Read More

When will peri-menopause be accepted as a regular stage of life?

Posted | 0 comments

Besides the hormonal imbalance, the array of emotions and other side effects of peri-menopause, the one thing that I think bothers me most is the lack of acceptance and understanding of it as a legit condition. I have a fruit allergy…I’m allergic to “tree fruit”… so apples, peaches, pears etc. When I tell people that they automatically don’t want to believe this is possible. For the life of me, I don’t know why this is so hard to believe. It’s especially predominant in older generations. “In my day we ate what we were given and we liked it!” They proceed to try to feed me fruit because the allergy must be all in my head…. Whatever! Tell it to my Epi-Pen. Anyway, where am I going with this you say… the reaction of disbelief in my fruit allergy is the same one I get when I say that I am going through peri-menopause. Total disbelief, the assumption that I am making it up or looking for a reason for my symptoms. Why is this concept so hard to believe? Medical science backs it up. Doctors are aware of it. All the symptoms are there. So why the mental obstacle? Folks should take a minute to reflect back on their mothers between the ages of 40 and 60. Do you think she could have benefited from some hormone therapy or some doctor’s advice or any other help to get her sanely through that time? Come on, I bet if you thought hard about it, you’d notice that she may have been a little “off”. It’s also funny that we have to convince our own family doctors to explore this as a possibility. I’m slightly annoyed that I have to go to the doctor armed with print outs and books to back up my conviction in this. One day the stage of peri-menopause will be as common place as adolescence and menopause. It will just be a regular, accepted stage that we’re all aware of and we’re be ready for it rather than confused for years and years before finally sorting it out. Until next time. Sara Purves Sara attended the Claude Watson School for the Arts, a prestigious Toronto based high school for gifted creative students. She then moved on to the Ontario College of Art and Design for 4 years where she majored in Environmental Design. After graduation in 1993, Sara pursued many creative arenas including: retail store design, fashion design, had gallery exhibitions of her paintings, and volunteered in many areas of the arts before settling into a career in graphic design. Sara was employed as art director and graphic designer at several well known advertising agencies and creative design shops where she worked with a variety of clients. Sara is also someone who’s unwillingly entered early perimenopause and muddles her way through frustrations and...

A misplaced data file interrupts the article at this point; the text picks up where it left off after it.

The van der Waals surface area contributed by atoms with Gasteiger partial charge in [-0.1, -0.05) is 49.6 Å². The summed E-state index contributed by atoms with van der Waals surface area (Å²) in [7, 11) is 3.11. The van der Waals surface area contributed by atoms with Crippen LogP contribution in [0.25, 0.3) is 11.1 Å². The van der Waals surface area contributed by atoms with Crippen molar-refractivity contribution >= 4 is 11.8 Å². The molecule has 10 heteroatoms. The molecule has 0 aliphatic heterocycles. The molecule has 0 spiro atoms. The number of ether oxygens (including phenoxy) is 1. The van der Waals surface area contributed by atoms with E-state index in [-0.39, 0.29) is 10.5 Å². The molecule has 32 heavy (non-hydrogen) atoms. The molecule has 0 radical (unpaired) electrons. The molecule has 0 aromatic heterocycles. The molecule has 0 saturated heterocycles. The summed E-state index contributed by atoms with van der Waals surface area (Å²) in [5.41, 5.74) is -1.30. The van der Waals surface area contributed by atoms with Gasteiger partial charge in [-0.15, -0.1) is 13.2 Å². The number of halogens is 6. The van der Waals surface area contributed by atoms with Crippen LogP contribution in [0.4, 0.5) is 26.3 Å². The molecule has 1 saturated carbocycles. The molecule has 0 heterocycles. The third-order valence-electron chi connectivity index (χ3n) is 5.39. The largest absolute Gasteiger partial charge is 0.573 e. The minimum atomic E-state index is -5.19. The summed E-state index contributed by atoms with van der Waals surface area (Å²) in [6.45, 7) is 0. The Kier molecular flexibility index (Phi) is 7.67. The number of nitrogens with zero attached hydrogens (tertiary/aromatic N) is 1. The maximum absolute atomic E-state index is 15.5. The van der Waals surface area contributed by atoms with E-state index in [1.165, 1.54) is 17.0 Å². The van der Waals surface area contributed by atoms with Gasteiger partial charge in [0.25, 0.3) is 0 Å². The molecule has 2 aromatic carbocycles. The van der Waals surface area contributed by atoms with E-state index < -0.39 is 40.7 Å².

Read More